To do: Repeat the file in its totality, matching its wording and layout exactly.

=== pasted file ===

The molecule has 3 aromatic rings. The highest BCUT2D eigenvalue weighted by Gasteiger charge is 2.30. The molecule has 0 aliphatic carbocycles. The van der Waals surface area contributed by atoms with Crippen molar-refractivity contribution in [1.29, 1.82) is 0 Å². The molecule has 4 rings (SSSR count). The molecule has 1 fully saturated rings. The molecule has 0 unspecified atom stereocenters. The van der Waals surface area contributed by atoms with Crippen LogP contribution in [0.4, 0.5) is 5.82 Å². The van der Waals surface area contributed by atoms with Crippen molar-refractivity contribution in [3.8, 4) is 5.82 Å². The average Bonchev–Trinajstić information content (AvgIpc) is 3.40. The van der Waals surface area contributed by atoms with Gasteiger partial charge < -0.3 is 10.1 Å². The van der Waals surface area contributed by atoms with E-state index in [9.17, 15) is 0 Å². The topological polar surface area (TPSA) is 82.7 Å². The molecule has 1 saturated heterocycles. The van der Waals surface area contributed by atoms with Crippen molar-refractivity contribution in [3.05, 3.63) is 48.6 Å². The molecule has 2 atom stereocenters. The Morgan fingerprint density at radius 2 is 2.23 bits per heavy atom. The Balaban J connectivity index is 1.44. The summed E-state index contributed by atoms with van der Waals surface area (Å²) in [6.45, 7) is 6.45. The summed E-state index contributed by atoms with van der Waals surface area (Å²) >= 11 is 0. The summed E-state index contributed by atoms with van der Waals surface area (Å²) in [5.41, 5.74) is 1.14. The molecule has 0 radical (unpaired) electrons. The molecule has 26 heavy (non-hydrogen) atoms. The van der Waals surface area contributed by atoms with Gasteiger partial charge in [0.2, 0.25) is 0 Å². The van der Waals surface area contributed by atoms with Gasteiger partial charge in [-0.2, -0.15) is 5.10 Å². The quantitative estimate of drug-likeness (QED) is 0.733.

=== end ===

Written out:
The molecule has 3 aromatic rings. The highest BCUT2D eigenvalue weighted by Gasteiger charge is 2.30. The molecule has 0 aliphatic carbocycles. The van der Waals surface area contributed by atoms with Crippen molar-refractivity contribution in [1.29, 1.82) is 0 Å². The molecule has 4 rings (SSSR count). The molecule has 1 fully saturated rings. The molecule has 0 unspecified atom stereocenters. The van der Waals surface area contributed by atoms with Crippen LogP contribution in [0.4, 0.5) is 5.82 Å². The van der Waals surface area contributed by atoms with Crippen molar-refractivity contribution in [3.8, 4) is 5.82 Å². The average Bonchev–Trinajstić information content (AvgIpc) is 3.40. The van der Waals surface area contributed by atoms with Gasteiger partial charge < -0.3 is 10.1 Å². The van der Waals surface area contributed by atoms with E-state index in [9.17, 15) is 0 Å². The topological polar surface area (TPSA) is 82.7 Å². The molecule has 1 saturated heterocycles. The van der Waals surface area contributed by atoms with Crippen molar-refractivity contribution in [3.05, 3.63) is 48.6 Å². The molecule has 2 atom stereocenters. The Morgan fingerprint density at radius 2 is 2.23 bits per heavy atom. The Balaban J connectivity index is 1.44. The summed E-state index contributed by atoms with van der Waals surface area (Å²) in [6.45, 7) is 6.45. The summed E-state index contributed by atoms with van der Waals surface area (Å²) >= 11 is 0. The summed E-state index contributed by atoms with van der Waals surface area (Å²) in [5.41, 5.74) is 1.14. The molecule has 0 radical (unpaired) electrons. The molecule has 26 heavy (non-hydrogen) atoms. The van der Waals surface area contributed by atoms with Gasteiger partial charge in [0.2, 0.25) is 0 Å². The van der Waals surface area contributed by atoms with Gasteiger partial charge in [-0.2, -0.15) is 5.10 Å². The quantitative estimate of drug-likeness (QED) is 0.733.